And it was such a wonderfully overzealous scheme, too. Dannikor had developed some pretty incredible mind control technology, a successful test that earned him 320 million Euros that were simply removed from the bank by mind-controlled citizens and given to him. I mean, yeah, his next test blows a few heads off, but he figures it all out by the last issue, just in time for Steele’s offspring to swoop in and save the day. The whole thing just screams for an arch nemesis to thwart his every move. Instead, he just gets the barely competent (despite all the secret training) Illegitimates to finish him off. He’s kind of a laughable villain (funny sad, not funny ha-ha, as a writer like Killam might have been able to pull off had he not went with the crazy ex-lover plot instead), but I’d hoped for better.
The actual Illegitimates are pretty standard characters. You have the tough-as-nails solo type (Saalinge), the Asian getaway driver (Kiken), the brilliant and beautiful secretary type (Charlie), the sharpshooting redneck (Vin), and the handsome but not too bright mama’s boy (Leandros). Vin and Kiken don’t get along at first, Saalinge is always “better off alone,” and all three guys try to prove that they’re too tough to be swept up by Olympus only to come running back when their mothers are kidnapped. (Even the one who doesn’t get along with his mother because she’s involved with the Yakuza.) All pretty standard, predictable fare—especially within this genre. They even have a big build-up as to who the traitor amongst them might be, another staple for secretive team books like this one; obviously the woman they had to break out of prison in order to recruit her is the prime suspect. Boy, are they all surprised at how it actually turns out.
Out of the whole bunch, Saalinge is the only one who gets any kind of character treatment and it’s primarily through word of mouth. We see her kick butt, but mostly she gets assisted a lot by Leandros. I think we’re supposed to feel moved by her learning to trust someone else instead of always “going it alone,” but even that story has been done to death. I would have hoped that a comedian’s perspective on a spy comic would approach it in a new way, but I didn’t find much of the story very engaging. If you’ve seen a lot of James Bond movies, like I have, you’ve seen most of this before.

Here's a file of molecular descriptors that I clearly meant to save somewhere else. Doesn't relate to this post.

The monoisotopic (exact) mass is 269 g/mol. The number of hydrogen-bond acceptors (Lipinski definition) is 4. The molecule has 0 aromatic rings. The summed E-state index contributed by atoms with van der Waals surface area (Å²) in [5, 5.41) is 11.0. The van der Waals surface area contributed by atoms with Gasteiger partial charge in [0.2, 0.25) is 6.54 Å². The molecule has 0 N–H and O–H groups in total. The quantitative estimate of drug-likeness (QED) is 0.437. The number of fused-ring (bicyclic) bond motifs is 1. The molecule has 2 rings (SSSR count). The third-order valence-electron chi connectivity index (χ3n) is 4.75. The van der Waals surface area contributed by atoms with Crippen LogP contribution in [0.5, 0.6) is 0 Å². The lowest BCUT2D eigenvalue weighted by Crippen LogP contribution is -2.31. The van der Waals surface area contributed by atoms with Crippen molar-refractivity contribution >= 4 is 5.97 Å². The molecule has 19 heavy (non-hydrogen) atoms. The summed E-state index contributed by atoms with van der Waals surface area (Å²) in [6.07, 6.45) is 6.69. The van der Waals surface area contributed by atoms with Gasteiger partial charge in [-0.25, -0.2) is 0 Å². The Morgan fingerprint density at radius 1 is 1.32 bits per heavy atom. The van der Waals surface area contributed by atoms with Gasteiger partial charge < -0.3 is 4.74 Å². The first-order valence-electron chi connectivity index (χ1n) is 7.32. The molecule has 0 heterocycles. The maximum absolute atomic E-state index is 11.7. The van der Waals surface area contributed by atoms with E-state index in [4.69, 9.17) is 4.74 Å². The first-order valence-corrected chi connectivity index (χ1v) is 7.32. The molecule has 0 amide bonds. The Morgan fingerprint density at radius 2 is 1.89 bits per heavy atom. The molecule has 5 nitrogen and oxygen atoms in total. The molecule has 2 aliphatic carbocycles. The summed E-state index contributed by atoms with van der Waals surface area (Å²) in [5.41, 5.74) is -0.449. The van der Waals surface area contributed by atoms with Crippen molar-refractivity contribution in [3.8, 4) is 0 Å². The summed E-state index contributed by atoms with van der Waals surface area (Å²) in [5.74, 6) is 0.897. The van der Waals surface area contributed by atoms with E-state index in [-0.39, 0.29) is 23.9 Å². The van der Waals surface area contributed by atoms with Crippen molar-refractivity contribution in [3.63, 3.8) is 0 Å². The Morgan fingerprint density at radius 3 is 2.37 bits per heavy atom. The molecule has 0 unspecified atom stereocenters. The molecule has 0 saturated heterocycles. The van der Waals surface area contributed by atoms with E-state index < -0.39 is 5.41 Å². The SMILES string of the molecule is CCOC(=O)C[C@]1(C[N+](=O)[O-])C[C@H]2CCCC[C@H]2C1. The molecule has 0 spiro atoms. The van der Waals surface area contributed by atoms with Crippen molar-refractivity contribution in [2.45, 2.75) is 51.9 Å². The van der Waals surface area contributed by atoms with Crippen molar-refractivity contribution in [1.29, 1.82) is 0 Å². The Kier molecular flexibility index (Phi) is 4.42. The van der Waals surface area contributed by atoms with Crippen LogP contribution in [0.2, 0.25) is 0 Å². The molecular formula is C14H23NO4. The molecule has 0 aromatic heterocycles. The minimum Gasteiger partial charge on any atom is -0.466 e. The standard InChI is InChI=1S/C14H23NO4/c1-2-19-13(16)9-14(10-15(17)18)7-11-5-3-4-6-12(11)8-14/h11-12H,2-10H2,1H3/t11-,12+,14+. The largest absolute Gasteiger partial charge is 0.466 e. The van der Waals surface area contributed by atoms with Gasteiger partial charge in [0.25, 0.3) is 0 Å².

Maybe I’m not being fair. This is Killam’s first venture into comics, and maybe the familiarity of the story felt safe to him. After all, I did say earlier that this was a fine spy comic. It had everything one would expect from it. Anyone who picks it up can say, “yep, that’s a spy comic.” But that person would also probably forget it soon after. However, he did have Marc Andreyko on the project with him, so I’d have hoped for some kind of push toward originality. But considering that Andreyko has taken Batwoman, a title that I’d previously loved every inch of, and turned it into something that sits in my pile of comics for close to a week before I actually read it, I may have got into this series with stars in my eyes hoping for something amazing and finding something that was simply fine.
Kevin Sharpe’s art is great. It’s exciting and bold throughout, which matches the tone of the comic nicely. If anything, it’s almost neutralized by the story. I’d have liked to see some variety beyond the exotic locales and the shocked/angry expressions of the cast. I think, like music, comics with range make for a more dynamic experience. There was little downtime for characterization beyond reacting to every new development. It was, like everything about The Illegitimates, fine, but could stand just a little more creativity.